Thank you for your time and giving me the opportunity to speak to you today.

Diana Lynn Mairose
3827 Paxton Avenue, Apt. 231

Diana Mairose from Ohio speaking at a podium.

Cincinnati, Oh 45209
(513) 884-4016

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What People with Disabilities Said About Their 2012 Voting Experience

Text Box: A voter who was non-verbal and had a physical disability had his “right to vote” questioned by a poll worker because of his disability.SABE’s Project Vote Team interviewed 164 self advocates using an Interview Checklist from six states (Ohio, Georgia, Arizona, Oklahoma, Illinois, and Colorado) about their voting experience last November. The purpose of the interviews was to determine, from the voter’s perspective, if they were able to cast a private and independent ballot on Election Day. Information from the Checklist was gathered three ways: 1) at polling locations on Election Day; 2) locations where large groups of people with disabilities gather; and 3) by telephone interviews. The interviews were conducted by people with disabilities matched with a community volunteer of their choice. All interviewers were trained on how to use the Checklist.

Highlights of what the voters interviewed told us were:
  • 12% of the voters said they had problems entering the polling location.
  • 7% of the voters said they did not have enough space to get around the voting room to register and use the voting equipment.
  • 6% of the voters reported a lack of privacy when voting
  • 8% of the voters considered the poll workers not helpful
  • 10% of the voters were first time voters and 83% had voted in the past
Some voter’s comments were:
    li>The poll worker told a voter he could not have an assistant help him vote because he did not look like had a disability (IL).

  • Voter asked to use accessible equipment to vote independently but the poll worker said no, he had a person with him, they can help him vote without using the equipment (OK).
  • Voters had to go over curbs or make a long detour to enter the building (GA).
  • The “ballot scanners” were blocked so people using a wheelchair could not scan their own ballots to secure the privacy of their vote (OH).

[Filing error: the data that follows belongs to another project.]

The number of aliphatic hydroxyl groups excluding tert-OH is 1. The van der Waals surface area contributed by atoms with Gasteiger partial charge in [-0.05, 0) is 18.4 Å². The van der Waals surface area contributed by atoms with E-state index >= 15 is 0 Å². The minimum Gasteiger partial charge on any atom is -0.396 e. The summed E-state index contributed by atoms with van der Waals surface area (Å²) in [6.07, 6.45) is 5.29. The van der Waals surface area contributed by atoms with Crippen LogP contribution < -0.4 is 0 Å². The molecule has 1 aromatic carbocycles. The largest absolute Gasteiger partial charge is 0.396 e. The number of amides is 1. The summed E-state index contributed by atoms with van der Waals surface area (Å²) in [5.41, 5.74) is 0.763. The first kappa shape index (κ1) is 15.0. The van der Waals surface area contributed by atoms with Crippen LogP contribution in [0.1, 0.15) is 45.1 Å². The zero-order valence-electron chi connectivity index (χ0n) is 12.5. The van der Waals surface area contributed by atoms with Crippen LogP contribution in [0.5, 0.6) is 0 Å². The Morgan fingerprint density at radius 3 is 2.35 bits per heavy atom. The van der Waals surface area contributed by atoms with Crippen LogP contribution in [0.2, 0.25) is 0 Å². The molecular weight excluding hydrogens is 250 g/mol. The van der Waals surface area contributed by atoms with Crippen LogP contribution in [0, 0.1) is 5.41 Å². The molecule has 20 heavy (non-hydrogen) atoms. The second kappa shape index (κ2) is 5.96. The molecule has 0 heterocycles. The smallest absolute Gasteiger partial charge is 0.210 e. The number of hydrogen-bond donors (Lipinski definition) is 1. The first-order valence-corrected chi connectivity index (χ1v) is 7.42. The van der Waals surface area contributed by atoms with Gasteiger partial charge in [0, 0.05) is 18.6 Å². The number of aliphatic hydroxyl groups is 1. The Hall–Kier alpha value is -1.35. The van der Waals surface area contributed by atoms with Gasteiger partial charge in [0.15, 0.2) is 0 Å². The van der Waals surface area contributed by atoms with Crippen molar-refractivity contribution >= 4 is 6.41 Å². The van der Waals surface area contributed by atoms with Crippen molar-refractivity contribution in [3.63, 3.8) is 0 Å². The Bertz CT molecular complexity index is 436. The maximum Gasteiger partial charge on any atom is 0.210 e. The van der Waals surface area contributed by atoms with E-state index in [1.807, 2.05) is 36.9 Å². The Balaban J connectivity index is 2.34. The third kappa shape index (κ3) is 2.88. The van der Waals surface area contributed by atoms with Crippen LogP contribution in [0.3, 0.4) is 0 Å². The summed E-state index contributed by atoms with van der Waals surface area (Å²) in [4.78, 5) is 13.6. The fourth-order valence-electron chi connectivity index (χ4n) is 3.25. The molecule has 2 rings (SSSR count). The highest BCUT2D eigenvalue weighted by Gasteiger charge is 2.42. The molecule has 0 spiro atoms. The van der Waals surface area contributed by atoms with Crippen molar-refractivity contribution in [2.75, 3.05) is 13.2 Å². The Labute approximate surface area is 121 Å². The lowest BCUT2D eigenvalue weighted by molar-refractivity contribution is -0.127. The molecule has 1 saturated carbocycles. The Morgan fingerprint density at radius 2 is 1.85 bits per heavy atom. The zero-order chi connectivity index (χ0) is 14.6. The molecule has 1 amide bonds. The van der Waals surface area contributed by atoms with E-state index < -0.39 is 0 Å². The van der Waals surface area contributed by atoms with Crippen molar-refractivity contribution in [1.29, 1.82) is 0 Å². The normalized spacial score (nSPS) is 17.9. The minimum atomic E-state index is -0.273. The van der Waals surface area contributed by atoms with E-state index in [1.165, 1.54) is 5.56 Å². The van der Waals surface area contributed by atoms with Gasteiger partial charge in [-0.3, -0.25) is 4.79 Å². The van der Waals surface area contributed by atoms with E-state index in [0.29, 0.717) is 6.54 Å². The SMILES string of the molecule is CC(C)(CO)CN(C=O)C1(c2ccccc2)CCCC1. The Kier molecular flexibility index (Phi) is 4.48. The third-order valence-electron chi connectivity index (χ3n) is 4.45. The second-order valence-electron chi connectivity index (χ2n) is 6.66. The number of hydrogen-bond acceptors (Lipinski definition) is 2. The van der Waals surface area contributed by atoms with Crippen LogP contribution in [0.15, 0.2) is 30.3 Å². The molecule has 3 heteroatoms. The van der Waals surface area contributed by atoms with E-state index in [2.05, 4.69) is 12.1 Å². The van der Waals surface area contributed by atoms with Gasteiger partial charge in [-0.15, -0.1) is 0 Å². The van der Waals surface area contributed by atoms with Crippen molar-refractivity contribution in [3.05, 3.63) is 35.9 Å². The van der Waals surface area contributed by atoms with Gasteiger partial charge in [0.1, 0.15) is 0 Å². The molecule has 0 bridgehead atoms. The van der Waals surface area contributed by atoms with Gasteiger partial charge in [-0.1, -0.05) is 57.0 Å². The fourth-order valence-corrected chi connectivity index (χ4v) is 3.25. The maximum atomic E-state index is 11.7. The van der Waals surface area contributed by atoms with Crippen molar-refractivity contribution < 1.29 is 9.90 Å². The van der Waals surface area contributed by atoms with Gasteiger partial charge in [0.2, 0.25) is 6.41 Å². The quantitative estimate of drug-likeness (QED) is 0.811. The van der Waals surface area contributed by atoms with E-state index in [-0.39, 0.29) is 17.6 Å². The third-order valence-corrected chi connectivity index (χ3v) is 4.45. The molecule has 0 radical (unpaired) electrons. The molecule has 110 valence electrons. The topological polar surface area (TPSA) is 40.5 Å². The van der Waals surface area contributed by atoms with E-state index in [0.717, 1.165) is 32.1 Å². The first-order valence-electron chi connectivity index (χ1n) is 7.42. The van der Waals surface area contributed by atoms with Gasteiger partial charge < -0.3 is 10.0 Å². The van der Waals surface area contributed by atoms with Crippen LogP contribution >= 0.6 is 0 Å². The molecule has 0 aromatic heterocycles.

·        Every state reported that none of the voting booths were placed lower so a person using a wheelchair could vote using them.

The complete Post 2012 Election Day Report with the findings can be found on the www.govoter.org website. The SABE Vote Team summarizes what they learned as: “having a disability is not the problem with voting, it is having the accessible equipment, accessible locations, and the respect to do so!”

Assisting the SABE Project Vote Team and volunteers, were representatives from each state’s P&A to help collect information and answer any Election Day questions, and the Cincinnati UCEDD trainees compiled the information gathered.  SABE would like to thank all of the volunteers who interviewed voters, voters who so graciously agreed to be interviewed, the P&As for answering important questions and the Cincinnati UCEDD trainers for compiling the data but also for making recommendations for when you use the Interview Checklist again.

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Watch our public service announcement about voting

Picture of Jeff RidgewayMY VOTEby Jeff Ridgeway

They say I can’t vote

They say the decision is not mine

They say I don’t understand

I guess they think they’re being kind

I wonder what they would say or think if they only knew

That when they call the President “Our President”,

I want to Call him mine too.

If I never get the chance to Vote –

Pulling the lever, punching the card, or writing the name down.

I stay the same – dumb, misinformed, unchanged, unempowered.

That is what this world expects me to be.

But I want so much more

I want to be the most educated – the most informed – the most totally changed – the most totally empowered person that I can be when I vote.

I can make a difference and then I can say with pride,

“Not Yours,

not theirs,

but My President

because I helped put him there.”